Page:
We ran our test from late October 2018 through late January 2019. The end of the year is usually when we have the most activity on the site and, therefore, we’ll reach a large sample size faster. Having strong sample sizes is important for almost all experiments, but it’s particularly important for tests like this where the phenomenon we’re measuring is “noisy”—the decision to contribute is complicated and lots of factors feed into it. By the end of the three-month experiment, we were able to gather insights about currency choices from more than 35,000 visitors.
The Ultimate Outcome
We found that donors in the test cell who had their default currency shown in euros went from their cart page to completing their donation about 26% of time versus just 21% of the time for donors in the control group. This was a significant increase and an encouraging sign, but it wasn’t enough for us to move forward on its own. Since the goal of this experiment was to understand the likelihood that adding euros would be sustainable, we needed to compare this result to some scenarios prepared by our Director of Finance based on the estimated additional costs having euros would create. Fortunately, the increase we saw in the test was about twice the size we’d need to be able to implement euros sustainably.
Based on these results, we’ve decided to move forward and make the option to contribute in euros available to all donors on GlobalGiving, with users in the EU seeing this option automatically in the same way that our donors in the UK already have their currency set to British pounds. There’s still a lot more to learn. We did see roughly 17% of users in the test group change their currency from EUR to either GBP or USD, which means that there’s room for improvement in how we determine which default currency to show.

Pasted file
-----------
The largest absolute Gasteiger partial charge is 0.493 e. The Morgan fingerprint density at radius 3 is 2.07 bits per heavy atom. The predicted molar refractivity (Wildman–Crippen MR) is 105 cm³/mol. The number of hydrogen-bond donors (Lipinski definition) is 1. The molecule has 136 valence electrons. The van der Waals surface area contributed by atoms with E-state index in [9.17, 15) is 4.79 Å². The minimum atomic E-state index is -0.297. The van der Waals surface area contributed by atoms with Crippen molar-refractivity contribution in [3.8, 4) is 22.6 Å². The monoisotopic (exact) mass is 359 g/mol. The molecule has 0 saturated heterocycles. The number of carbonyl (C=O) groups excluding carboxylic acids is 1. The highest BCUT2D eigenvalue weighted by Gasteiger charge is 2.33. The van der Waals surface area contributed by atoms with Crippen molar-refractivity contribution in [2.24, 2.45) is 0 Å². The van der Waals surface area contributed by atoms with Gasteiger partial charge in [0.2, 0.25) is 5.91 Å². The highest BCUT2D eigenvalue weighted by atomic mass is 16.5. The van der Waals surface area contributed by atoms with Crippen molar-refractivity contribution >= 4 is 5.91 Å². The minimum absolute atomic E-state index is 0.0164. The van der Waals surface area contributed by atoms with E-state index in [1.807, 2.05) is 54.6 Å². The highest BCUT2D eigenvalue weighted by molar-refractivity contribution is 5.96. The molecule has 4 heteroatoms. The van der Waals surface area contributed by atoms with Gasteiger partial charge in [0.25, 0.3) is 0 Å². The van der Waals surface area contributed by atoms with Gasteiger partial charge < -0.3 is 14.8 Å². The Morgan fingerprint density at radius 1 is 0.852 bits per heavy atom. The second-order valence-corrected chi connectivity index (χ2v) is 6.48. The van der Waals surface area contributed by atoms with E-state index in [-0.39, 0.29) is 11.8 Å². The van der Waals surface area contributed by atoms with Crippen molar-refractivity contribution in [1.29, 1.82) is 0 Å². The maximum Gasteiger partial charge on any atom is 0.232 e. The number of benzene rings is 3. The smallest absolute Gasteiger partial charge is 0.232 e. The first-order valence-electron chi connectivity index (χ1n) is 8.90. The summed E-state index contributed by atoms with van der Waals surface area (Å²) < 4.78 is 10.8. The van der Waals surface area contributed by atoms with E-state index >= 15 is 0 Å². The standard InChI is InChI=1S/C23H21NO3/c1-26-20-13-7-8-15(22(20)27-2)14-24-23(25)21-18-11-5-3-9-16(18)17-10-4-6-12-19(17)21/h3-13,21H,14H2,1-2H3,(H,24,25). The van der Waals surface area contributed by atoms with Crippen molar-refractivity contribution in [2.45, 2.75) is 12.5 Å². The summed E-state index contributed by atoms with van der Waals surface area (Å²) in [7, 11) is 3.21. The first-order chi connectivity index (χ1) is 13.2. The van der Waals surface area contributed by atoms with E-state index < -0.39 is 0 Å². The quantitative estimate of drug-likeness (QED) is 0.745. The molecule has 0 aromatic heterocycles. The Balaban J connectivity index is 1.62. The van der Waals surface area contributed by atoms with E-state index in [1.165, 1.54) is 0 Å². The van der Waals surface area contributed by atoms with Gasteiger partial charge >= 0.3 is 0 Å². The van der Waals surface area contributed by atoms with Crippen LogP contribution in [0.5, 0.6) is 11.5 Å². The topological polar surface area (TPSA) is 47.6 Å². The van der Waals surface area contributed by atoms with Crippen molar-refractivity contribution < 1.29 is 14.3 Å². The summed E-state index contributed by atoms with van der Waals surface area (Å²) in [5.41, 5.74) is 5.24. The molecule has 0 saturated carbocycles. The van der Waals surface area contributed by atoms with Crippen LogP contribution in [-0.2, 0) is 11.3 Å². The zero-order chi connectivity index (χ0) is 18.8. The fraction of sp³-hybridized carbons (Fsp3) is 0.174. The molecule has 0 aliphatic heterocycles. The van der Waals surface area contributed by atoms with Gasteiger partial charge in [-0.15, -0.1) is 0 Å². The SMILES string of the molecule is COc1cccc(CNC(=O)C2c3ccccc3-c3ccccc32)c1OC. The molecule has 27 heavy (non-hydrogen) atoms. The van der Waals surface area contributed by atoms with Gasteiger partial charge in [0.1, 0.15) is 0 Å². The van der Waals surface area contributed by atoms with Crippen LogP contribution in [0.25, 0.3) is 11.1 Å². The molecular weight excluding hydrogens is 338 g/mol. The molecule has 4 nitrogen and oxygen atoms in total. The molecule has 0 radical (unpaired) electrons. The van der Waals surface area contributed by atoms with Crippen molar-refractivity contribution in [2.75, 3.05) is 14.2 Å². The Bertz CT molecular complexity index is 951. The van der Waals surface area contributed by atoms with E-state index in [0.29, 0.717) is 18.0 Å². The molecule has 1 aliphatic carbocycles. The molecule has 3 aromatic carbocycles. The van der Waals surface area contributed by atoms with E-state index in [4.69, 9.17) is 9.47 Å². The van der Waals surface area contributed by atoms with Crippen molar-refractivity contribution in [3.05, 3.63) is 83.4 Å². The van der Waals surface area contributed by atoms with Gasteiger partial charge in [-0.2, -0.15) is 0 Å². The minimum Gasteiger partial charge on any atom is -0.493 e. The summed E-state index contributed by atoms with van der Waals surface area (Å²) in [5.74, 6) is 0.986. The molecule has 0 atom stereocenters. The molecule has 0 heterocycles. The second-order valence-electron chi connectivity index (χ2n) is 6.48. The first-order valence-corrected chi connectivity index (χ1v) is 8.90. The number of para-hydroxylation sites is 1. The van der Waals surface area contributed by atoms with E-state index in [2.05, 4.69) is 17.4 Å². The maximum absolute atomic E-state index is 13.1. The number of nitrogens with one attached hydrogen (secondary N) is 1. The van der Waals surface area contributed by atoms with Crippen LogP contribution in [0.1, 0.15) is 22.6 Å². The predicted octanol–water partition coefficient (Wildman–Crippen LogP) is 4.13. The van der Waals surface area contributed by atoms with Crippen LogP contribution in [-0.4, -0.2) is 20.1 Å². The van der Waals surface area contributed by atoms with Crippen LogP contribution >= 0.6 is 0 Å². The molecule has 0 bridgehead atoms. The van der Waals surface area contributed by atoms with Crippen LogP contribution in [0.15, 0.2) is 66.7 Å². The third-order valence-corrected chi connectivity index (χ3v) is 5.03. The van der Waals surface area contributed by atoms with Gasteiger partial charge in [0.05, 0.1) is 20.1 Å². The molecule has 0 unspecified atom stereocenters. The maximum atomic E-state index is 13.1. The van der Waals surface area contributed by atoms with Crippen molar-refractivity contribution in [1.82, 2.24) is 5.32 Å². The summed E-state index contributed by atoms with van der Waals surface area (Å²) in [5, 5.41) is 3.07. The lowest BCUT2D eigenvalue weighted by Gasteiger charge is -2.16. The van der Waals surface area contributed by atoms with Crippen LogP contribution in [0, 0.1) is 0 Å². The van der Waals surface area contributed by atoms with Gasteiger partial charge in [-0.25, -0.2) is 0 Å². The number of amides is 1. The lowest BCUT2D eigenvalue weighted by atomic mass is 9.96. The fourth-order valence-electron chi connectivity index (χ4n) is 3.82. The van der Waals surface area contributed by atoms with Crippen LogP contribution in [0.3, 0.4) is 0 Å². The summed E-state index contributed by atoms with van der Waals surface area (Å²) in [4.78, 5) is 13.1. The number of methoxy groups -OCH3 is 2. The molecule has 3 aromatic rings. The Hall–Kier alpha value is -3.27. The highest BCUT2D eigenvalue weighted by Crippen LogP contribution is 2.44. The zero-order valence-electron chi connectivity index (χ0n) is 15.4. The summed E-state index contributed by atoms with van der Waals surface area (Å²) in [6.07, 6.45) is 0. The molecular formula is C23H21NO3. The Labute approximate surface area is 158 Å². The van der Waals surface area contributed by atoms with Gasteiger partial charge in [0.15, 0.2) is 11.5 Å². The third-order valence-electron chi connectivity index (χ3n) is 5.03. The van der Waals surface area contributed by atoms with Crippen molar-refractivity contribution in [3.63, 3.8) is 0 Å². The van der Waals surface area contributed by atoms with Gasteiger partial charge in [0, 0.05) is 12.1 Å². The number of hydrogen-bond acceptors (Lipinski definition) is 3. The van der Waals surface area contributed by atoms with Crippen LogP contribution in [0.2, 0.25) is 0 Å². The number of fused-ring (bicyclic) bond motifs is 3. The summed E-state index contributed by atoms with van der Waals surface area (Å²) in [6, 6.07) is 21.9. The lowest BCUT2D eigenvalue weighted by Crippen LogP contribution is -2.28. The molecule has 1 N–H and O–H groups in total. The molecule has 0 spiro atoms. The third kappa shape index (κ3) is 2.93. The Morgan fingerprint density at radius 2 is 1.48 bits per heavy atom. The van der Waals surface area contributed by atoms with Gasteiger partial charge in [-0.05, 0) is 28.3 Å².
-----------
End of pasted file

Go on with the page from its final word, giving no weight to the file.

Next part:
Make It Yours
If your organization is considering making a substantial change to your work, taking the time to set up a formal process, even a simple one, for evaluating whether your decision makes sense is a smart investment. Experiments like these build on each other, and having a written record of the questions you’re asking, how you’re testing them, and what you learned from them is critical for building impact that lasts.
We’d love to hear your thoughts about this new option on GlobalGiving, especially if you’re a in individual based in the EU or an organization with networks there. If you’re not based in the EU but would still like to see currency values on the site shown in euros, you can change your settings via the dropdown menu in the footer at the bottom of any page on the site.
A constant theme we’ve seen across all our experiments and partnerships related to expanding the global reach of philanthropy is that every market and currency is substantially different. In addition to monitoring how our European donors are using this new feature, we plan to continue to test the potential for enabling additional international currencies throughout 2019 and into the future.
Keep an eye out for these improvements and let us know what you think, and we’ll continue to share the details of what we’re learning about the best ways to make giving as global as possible!